Day One in Israel: Time waits for no man – nor I for a late driver
I arrived in Israel on Friday, the first day of the
Israeli weekend, hoping to enjoy the luxurious Shabbat before starting a rather
intense run of meetings bright and early Sunday morning through Wednesday
afternoon. No sooner had I landed, however, than I discovered a leisurely
Shabbat may not be in the cards. No
driver. Usually, when I come to Israel my hosts
send a car to meet me. Don’t get me
wrong, I don’t mind taking a taxi. It’s
easy and at 120 shekels (about $30) cheaper than most airport-to-downtown
rides. But you just expect that if you
are being invited to a city for a special event that a car would be
Instead, I was waiting. But not for much time. After about 15 minutes of lingering in the
meeting area of Ben Gurion, and scanning for drivers outside, I gave up and
took a taxi. Later I found out that my
hosts had indeed sent a driver who apparently lost track of the time.
In my twenty or so trips to Israel – trips I have enjoyed to an
extent that is hardly describable – I have come to understand a bit the Israeli
conception of time. You can imagine a
country that lives an entire 200 year history crammed into 50 action-packed
years that time would be quite relative. In Israel,
people are either in a tremendous hurry, or in absolutely no hurry at all. There does not seem to be a middle ground.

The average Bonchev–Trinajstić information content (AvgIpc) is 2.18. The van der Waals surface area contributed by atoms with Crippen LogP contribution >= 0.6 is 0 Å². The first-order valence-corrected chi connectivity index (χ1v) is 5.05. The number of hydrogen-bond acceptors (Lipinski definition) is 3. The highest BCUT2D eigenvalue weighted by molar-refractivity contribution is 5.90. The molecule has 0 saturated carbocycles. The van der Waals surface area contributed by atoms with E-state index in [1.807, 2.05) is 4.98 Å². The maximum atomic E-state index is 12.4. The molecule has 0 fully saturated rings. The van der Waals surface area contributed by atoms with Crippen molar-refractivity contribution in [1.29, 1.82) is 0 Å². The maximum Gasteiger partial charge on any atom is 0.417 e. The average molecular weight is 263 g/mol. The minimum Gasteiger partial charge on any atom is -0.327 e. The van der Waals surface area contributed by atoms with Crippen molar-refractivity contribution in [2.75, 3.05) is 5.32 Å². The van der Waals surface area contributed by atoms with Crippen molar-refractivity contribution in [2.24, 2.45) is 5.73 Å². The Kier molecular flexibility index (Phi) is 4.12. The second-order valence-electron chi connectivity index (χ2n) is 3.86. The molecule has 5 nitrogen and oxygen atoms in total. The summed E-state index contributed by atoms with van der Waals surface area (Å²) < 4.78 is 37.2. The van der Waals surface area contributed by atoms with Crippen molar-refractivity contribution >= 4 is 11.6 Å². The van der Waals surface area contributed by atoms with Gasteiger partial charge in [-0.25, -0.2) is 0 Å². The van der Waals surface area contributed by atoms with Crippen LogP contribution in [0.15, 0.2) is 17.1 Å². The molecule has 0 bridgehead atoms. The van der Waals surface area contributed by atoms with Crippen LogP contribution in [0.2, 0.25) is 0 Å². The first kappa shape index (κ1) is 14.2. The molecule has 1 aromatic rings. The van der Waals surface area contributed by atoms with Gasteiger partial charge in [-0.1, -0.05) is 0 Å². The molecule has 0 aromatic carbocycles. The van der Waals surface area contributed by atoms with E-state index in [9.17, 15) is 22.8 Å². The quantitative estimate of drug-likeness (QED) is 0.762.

At the hotel, the front desk checked my reservation and saw
I was scheduled only for one night. Again, a very different conception of time. :-\ I
protested that I have a confirmation number given to me by my hosts confirmed
through Thursday. The desk said they
would look for a room and would call me “soon.” “When?” I asked, “Tonight?, Tomorrow?” “Soon,” was the reply.
They say that on Shabbat (Saturday) there is no time. You can certainly feel it. Israelis take their Shabbat seriously. It is a day which even the least religious
person sets apart to be different – time with family, with friends. Stopping time for a day every week seems like
an excellent recipe for sanity.
I spent my Shabbat in Israel waiting for the hotel mess to
get straightened out (“breakfast is not included?!” sidebar>you can’t
appreciate how important a point breakfast is until you’ve experienced the
epicurean indulgence of an Israeli hotel breakfast), then a good book, quite a
few cups of café afouk (literally upside down coffee, similar to a cappuccino)
and a swim in the bath water warm Mediterranean.
Tomorrow morning, my colleague Eleanor Dallaway, an editor
for Elsevier magazines in London,
will join me for four days of meetings with each of the I-Safe cluster of